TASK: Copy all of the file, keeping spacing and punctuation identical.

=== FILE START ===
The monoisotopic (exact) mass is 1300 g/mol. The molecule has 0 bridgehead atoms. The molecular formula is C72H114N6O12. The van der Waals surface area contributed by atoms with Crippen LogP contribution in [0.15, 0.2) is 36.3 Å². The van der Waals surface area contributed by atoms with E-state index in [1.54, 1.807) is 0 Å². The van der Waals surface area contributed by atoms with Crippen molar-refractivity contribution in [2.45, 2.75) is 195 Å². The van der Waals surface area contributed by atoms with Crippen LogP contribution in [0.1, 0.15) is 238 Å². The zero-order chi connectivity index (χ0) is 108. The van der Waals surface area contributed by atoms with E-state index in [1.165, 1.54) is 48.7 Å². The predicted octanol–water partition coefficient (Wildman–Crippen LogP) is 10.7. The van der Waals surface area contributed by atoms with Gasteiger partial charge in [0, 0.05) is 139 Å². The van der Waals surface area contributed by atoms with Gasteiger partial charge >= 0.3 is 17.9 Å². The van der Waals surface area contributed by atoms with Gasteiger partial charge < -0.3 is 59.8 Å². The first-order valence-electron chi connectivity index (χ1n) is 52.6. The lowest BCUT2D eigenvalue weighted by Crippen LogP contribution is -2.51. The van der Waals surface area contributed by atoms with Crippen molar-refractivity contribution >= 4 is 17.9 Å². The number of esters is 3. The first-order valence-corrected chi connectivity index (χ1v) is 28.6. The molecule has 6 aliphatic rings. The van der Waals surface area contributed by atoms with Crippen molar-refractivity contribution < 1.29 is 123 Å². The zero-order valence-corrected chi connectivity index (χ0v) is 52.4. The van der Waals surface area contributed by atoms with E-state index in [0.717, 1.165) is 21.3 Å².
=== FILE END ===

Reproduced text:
The monoisotopic (exact) mass is 1300 g/mol. The molecule has 0 bridgehead atoms. The molecular formula is C72H114N6O12. The van der Waals surface area contributed by atoms with Crippen LogP contribution in [0.15, 0.2) is 36.3 Å². The van der Waals surface area contributed by atoms with E-state index in [1.54, 1.807) is 0 Å². The van der Waals surface area contributed by atoms with Crippen molar-refractivity contribution in [2.45, 2.75) is 195 Å². The van der Waals surface area contributed by atoms with Crippen LogP contribution in [0.1, 0.15) is 238 Å². The zero-order chi connectivity index (χ0) is 108. The van der Waals surface area contributed by atoms with E-state index in [1.165, 1.54) is 48.7 Å². The predicted octanol–water partition coefficient (Wildman–Crippen LogP) is 10.7. The van der Waals surface area contributed by atoms with Gasteiger partial charge in [0, 0.05) is 139 Å². The van der Waals surface area contributed by atoms with Gasteiger partial charge >= 0.3 is 17.9 Å². The van der Waals surface area contributed by atoms with Gasteiger partial charge < -0.3 is 59.8 Å². The first-order valence-electron chi connectivity index (χ1n) is 52.6. The lowest BCUT2D eigenvalue weighted by Crippen LogP contribution is -2.51. The van der Waals surface area contributed by atoms with Crippen molar-refractivity contribution >= 4 is 17.9 Å². The number of esters is 3. The first-order valence-corrected chi connectivity index (χ1v) is 28.6. The molecule has 6 aliphatic rings. The van der Waals surface area contributed by atoms with Crippen molar-refractivity contribution < 1.29 is 123 Å². The zero-order valence-corrected chi connectivity index (χ0v) is 52.4. The van der Waals surface area contributed by atoms with E-state index in [0.717, 1.165) is 21.3 Å².